It is through directional lighting that we appreciate the three-dimensional qualities of the things around us. Very early on in primary school art classes we learn to draw a cube and shade one side black and another grey; I was amazed how it jumped off the page, and repeated the exercise over and over. Of course we understand how all this works when we have a pencil in our hands, but it is another thing to apply the same principles when out with a camera.
Depth through layers
This image has a sense of depth through the different layers created by the lighting of the scene, and these make the man stand out clearly from the foreground and the background. As a silhouette he could be a cardboard cut-out, except that the light falling on his left foot suddenly lets us know he is in fact a 3D object.
The single bulb that lights the scene creates a definite mix of 2D and the 3D objects, and the contrast between them makes one stand out from the other. The heavy side lighting on the pillar describes very clearly its cylindrical form, and because of the strength of this impression the flat cut-out top half of the man’s body stands out. That he is sharply defined, with jet-black hair, eyebrows, lips and nose, against one of the lightest areas of the scene, our attention is drawn immediately. The figure jumps off the page by being 2D against a 3D background, and then by his 3D foot against the 2D background of the pavement.
Understanding the scale
We know exactly how far into the scene the man is, as we have his shadow to mark the position for us with engineer’s precision on the pavement – the grid of which lends us the front-to-back measures of the stage he is striding across.
There is further mix of 2D and 3D elements on the rear wall, where the long straight shadow of the door catch breaks the flat plane of the image background with one small but significant area of relief.
Atmosphere of mystery
I rather like that the fact we only have an outline of the figure makes his identity something of mystery. We get some clues, but not enough to really know much about him. He evades our detection, just as he bypasses the CCTV camera mounted on the wall in the background – that focuses only on a very empty dark door where there is clearly nothing going on. The mystery is continued by the dangerous deep orange night-time glow of the ambient street lighting.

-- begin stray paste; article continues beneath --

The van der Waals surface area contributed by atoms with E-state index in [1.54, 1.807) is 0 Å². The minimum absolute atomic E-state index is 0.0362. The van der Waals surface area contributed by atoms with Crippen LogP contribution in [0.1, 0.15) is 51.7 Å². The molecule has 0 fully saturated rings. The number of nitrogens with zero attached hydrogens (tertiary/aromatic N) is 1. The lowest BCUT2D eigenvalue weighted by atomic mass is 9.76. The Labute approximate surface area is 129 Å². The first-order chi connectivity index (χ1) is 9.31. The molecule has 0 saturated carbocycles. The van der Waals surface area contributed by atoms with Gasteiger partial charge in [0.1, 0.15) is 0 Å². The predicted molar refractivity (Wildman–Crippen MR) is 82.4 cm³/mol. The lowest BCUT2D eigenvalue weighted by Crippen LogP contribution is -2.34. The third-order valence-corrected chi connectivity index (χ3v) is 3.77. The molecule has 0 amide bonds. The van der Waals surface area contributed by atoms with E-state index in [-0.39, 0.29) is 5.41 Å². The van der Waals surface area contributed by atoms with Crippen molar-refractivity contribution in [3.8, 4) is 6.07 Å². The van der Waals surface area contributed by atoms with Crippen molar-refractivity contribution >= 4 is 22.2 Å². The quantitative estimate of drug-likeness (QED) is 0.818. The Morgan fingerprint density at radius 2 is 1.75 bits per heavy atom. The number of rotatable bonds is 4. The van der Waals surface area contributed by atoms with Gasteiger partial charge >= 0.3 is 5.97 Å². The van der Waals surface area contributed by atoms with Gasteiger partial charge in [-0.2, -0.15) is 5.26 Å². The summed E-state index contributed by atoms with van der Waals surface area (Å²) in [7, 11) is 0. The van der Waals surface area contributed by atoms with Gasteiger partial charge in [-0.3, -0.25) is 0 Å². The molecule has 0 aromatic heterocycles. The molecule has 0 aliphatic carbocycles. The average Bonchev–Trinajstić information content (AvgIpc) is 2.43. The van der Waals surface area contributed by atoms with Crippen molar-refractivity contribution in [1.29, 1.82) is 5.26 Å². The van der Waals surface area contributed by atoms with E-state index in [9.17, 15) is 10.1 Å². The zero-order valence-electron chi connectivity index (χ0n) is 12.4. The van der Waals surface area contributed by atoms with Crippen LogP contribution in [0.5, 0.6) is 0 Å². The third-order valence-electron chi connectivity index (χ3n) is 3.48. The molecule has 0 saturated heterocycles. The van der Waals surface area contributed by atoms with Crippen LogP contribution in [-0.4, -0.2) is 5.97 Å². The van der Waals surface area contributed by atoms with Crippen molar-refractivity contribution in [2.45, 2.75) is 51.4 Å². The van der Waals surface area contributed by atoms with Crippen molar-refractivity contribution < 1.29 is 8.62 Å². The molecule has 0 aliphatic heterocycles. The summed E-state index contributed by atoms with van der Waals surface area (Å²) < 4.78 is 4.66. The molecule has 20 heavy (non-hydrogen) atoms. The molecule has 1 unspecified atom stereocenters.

The right person in the right place
When I saw this scene I knew I would be able to get something out of it, so I lined up the shot and waited for the right person to walk in to it. What makes this chap work is that he is in full hurried stride, giving a clear sense of his outline shape. This stride coincides with the moment right before his outline breaks the brightest edge of the pillar, so his darkness is at maximum contrast and he doesn’t interfere with that powerful long straight line. That he doesn’t intersect that line is critically important – we rely on the strength of his outline to identify what he is, and if that outline is complicated by external elements the message becomes less clear. And rather nicely, his shadow leads us from the lower left corner in a powerful diagonal straight to the subject of the photograph.
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